The Arabic and Near Eastern Languages Department and the Department of Education at the American University of Beirut (AUB), in partnership with Qatar Foundation (QF) and Qatar Foundation International (QFI), recently held a forum titled ‘Arabic Language and Communication Skills in the 21st Century: Perspectives and Approaches’.
The two-day forum opened on Saturday, May 13, with a session led by AUB professor Mahmoud Al-Batal, followed by Dr. Anies Al-Hroub, Chairperson of the AUB Department of Education, and Maggie Mitchell Salem, Executive Director of QFI. Participants included a number of lecturers who teach Arabic as a first and second language at university, primary, and secondary school levels in a number of Arab and non-Arab countries.
The forum aimed to review and discuss a number of theoretical and practical matters related to teaching communication skills in the curricula of Arabic language taught as a first and second language, and how to establish communication skills as a basis for shaping the curriculum. The forum focused on linking the development of these skills to nurturing the critical and analytical thinking capacities of pupils through academic writing, a key topic of the discussions.
There is a gap that separates many students from Arabic language, and there is a growing sense of alienation towards the language and future relationships professionally and culturally, in addition to a sense of inefficiency and lack of skills in Arabic. This reality results in problems and raises many challenges.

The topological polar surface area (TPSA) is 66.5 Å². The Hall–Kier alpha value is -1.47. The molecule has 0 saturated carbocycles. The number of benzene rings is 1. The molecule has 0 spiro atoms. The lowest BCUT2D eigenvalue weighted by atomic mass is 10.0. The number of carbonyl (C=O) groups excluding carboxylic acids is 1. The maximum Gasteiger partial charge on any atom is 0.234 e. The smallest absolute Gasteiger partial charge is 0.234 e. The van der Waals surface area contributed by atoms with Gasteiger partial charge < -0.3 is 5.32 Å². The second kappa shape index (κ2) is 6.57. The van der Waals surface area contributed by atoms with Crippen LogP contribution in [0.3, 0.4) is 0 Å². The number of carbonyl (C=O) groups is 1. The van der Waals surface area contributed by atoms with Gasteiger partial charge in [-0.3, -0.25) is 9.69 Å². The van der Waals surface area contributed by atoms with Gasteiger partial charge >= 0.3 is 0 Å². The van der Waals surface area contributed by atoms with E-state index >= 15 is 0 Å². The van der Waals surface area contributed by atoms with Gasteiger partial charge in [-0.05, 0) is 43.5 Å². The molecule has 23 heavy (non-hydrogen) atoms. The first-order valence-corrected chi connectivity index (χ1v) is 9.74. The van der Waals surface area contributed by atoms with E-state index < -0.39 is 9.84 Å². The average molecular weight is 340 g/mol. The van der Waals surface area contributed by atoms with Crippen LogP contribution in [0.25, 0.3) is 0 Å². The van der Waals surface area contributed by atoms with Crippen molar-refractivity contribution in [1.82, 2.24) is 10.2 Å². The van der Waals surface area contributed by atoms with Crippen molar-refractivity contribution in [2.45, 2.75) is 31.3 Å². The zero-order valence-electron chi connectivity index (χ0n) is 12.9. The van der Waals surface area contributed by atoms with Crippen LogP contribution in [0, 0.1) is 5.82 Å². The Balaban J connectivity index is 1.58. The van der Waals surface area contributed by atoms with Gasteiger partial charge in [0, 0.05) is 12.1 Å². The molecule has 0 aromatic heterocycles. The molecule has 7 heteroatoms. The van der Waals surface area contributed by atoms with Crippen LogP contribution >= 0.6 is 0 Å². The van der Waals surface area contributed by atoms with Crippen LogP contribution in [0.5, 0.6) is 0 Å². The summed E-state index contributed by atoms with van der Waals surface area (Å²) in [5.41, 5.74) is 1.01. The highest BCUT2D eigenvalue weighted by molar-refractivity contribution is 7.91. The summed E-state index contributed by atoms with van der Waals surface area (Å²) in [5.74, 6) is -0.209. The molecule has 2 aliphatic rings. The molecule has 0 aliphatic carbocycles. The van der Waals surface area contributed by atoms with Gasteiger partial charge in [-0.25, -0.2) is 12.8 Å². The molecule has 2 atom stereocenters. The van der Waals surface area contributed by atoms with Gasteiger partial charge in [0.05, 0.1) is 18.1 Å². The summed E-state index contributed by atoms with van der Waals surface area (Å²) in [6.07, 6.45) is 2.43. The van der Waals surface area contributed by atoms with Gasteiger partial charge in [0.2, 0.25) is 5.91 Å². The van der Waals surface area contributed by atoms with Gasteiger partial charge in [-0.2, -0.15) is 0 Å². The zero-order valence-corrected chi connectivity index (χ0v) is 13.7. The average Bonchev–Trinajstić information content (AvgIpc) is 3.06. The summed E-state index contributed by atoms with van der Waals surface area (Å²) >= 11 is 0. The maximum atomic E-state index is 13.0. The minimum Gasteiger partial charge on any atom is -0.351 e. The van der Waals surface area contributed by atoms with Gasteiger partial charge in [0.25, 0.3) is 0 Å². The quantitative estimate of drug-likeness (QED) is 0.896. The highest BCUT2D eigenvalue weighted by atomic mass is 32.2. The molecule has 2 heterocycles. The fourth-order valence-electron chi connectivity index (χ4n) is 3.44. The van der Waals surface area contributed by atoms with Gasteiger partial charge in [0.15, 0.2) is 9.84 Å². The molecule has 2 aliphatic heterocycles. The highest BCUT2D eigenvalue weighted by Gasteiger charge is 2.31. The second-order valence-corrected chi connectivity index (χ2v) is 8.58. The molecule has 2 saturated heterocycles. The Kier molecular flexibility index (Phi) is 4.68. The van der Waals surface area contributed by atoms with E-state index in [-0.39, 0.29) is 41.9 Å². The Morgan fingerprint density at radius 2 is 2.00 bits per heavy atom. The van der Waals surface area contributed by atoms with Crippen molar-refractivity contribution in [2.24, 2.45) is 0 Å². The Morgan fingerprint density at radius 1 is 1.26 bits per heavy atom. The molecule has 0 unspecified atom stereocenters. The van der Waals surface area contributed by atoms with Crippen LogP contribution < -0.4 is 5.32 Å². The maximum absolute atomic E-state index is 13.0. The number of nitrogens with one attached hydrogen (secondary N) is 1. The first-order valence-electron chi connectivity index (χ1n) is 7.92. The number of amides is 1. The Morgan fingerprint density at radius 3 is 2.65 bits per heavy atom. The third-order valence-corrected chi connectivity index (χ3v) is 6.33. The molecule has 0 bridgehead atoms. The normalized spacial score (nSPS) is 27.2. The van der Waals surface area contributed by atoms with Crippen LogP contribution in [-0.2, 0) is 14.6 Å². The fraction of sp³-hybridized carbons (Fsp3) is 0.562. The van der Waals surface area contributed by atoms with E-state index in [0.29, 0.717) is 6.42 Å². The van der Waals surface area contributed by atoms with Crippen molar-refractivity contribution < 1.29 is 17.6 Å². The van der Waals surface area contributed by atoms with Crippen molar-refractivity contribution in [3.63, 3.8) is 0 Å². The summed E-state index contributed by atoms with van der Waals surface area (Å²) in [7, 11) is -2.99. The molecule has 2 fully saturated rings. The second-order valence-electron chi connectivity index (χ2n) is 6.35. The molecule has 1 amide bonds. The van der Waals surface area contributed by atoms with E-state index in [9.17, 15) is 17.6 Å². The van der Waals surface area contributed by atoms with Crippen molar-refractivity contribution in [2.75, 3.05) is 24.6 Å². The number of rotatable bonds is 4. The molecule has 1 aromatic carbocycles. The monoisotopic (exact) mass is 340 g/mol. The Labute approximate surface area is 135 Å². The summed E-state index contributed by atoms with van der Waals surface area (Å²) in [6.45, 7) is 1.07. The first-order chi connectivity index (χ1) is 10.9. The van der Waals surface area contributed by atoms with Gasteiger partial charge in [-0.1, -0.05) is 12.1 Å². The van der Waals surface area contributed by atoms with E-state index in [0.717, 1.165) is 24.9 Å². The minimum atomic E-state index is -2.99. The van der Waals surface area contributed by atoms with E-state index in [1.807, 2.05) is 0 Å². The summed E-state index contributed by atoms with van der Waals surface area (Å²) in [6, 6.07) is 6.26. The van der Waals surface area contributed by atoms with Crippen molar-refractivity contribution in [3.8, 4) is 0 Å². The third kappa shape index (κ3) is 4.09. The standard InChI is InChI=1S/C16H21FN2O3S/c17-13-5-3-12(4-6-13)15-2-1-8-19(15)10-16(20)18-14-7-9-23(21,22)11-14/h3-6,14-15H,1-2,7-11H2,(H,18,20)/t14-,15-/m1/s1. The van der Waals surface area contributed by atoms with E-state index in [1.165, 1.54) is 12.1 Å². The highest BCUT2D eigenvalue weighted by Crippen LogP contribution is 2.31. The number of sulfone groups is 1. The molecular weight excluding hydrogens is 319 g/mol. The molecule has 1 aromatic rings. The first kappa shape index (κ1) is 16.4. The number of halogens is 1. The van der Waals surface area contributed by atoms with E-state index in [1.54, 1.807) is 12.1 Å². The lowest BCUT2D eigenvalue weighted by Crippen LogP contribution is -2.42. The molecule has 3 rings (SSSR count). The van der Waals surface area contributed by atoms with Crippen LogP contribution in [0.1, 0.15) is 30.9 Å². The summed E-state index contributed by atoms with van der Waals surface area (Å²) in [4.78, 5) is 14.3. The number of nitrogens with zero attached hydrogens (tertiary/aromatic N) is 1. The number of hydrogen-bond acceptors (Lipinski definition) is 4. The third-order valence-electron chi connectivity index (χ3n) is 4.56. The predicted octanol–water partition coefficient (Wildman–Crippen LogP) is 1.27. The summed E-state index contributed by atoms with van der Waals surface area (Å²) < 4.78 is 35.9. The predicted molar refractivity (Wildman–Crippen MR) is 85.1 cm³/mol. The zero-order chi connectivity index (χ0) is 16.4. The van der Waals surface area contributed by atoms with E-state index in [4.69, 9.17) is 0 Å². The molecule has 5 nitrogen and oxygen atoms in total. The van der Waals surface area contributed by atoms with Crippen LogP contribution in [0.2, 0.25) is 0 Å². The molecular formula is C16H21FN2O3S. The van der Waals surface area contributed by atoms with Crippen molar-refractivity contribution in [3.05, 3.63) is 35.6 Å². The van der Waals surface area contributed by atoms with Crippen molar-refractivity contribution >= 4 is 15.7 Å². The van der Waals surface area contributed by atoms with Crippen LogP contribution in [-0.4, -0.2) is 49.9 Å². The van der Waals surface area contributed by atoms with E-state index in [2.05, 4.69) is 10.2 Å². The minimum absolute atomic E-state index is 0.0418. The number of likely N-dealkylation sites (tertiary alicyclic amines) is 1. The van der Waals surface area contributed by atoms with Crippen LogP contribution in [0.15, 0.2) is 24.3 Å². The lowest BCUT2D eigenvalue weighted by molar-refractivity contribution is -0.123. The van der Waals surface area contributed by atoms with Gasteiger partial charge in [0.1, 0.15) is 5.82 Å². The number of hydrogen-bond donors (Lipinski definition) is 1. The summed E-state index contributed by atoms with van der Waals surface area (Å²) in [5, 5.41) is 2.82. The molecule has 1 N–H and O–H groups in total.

However, the forum is based on the belief that these problems are not intrinsic to the language itself and to its difficulties, nor in its ability to keep up with the times, but in the educational curricula and approaches used in many educational establishments in the Arab world. The forum also stems from the premise that the way to change the current status is to re-engineer curricula and approaches to education, and develop new materials for teaching within the frameworks of communication and its components applied in many modern approaches to teaching languages.
Commenting on the forum and the results achieved, Dr. Al-Batal said: “The forum focused on developing communication skills in Arabic language curricula in the 21st century. It also provided an opportunity to meet within an academic gathering of 60 professors from nine different countries working in the teaching of Arabic at different levels – university, secondary, and preparatory – and in teaching Arabic as a first and second language. “
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